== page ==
Guess how today started out… Ten points and a pat on the back if you said “With a puncture”. At least we hadn’t set off yet. Thankfully, this meant I wasn’t slowing anyone down. In fact, it was turning out to be quite a late start, we hadn’t even decided where our end destination would be tonight.
There were rumours that we were trying to hit the small town of Pollock Pines, a mere 75mile ride away – albeit laced with a few mountainous sections. The highest pass we would have to cross today is Spooner Summit at a modest 7146ft above sea level.
The <insert collective noun> of tourers, now seven strong, set off to conquer the last of the mountains just before lunchtime. It is a bizarre (but equally awesome) feeling to be finally sharing this experience with a group of fantastic, like-minded people. After riding solo for so long it really is invigorating to have friendly company and jovial banter.
As we started to climb the 3 or 4 mile ascent my chain came off and jammed in between the frame. My gears had seemingly slipped out of alignment and as I tried to go lower than first gear, the bike essentially laughed at me. I was a few metres behind the gang and they didn’t notice as I stopped to fix it. Unfortunately it wasn’t a quick fix, I couldn’t get to the rear set of cogs to unjam the chain. I had to unload all the bags off my bike, angrily poke, prod and pull random parts and then finally reload. By this point, everyone was out of sight and it wasn’t for another 30 mins until I caught them up. They were taking a Jolly Rancher break.
The Lincoln Highway was proving to be a worthy opponent, but we kept chipping away at it. The higher we got, the more spectacular the views became. Not stopping for ten minutes at every vantage point to take a picture takes a lot of restraint. Therefore, most of the pictures you see are taken whilst on the bike. I think it’s a skill in itself, especially when you’re trying to frame the photo, doing 35mph downhill and holding the heavy bike steady with one hand. Some people would just call me stupid, but I see myself as being dedicated to the cause.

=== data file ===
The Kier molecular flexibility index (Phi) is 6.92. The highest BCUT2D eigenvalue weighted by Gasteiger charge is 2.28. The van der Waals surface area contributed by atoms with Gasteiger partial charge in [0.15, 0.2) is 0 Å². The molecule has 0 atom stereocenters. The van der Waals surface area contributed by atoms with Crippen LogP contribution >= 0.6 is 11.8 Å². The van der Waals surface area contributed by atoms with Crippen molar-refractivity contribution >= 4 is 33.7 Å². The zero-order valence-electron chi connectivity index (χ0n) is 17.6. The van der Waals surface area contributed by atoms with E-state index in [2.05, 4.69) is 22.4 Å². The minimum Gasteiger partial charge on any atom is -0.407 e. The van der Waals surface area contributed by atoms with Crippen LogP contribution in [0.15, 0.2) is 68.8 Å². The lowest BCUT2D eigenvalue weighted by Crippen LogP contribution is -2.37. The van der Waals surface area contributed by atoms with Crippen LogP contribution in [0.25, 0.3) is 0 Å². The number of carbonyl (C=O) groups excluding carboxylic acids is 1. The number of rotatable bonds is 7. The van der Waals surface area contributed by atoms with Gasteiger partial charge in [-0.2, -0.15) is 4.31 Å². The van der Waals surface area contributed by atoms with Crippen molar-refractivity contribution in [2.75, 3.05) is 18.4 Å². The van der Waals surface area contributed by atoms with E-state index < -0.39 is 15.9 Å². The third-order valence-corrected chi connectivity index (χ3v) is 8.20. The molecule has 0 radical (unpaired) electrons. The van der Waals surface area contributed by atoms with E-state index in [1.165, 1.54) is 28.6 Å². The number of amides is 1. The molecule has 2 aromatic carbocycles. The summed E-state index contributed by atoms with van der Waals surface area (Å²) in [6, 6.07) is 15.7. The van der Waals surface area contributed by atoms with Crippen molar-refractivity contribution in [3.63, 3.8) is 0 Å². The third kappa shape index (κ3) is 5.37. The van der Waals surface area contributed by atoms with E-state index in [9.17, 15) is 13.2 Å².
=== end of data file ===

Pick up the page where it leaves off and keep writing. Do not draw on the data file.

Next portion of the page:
More climbing ensued and those that were up at the front kindly waited at the summit, we had conquered these little molehills and so began our descent towards Lake Tahoe. The breathtaking views of the lake were nearly nullified by the idiocy of a woman driver who got caught in two minds at a merging junction. Stopping right in front of Steven instead of merging, meant that he had to slam his breaks on and swerve to avoid hitting the car. In the process he came off the bike but thankfully only his pride was bruised and his bike was still in one piece.
We stumbled across Zephyr Cove, a beautiful location, making the perfect excuse for an impromptu meal stop. It was at this point I told the guys that I’ll be finding a place to stay in Tahoe tonight, this place was just to gorgeous to not spend a few hours here. Tim did some magic, and scored us an evening in a cabin staying at a Warm Showers host. That meant we could take it easy, chill out, and enjoy the stunning scenery. Overpriced beer was even bought from the tourist bar.
We rolled out of Zephyr Cove, happy in the knowledge that we had stumbled upon such an idyllic place. We were also super psyched that we all had a place to stay for the night, and it wasn’t too far away. Stephen and Chris headed off a little bit before so that they could go and buy some food for tonight (I told you they were awesome, didn’t I.) Riding through Tahoe also brought up a milestone for us all. We were crossing into California!!! The last state, the home stretch, the finale.
The evening ahead was very special indeed. Probably one of my most memorable events so far. The tacos cooked up were delicious, and after stuffing our faces we were treated to a presentation by our host Rick Gunn, AKA Soulcycler. An inspirational human who has cycled all over the world capturing emotions, documenting beauty and chronicling the struggles of life for many people who are less fortunate than us. His slideshow and stories had us all in awe, and left us with plenty to talk and think about. The night in the log cabin was bliss.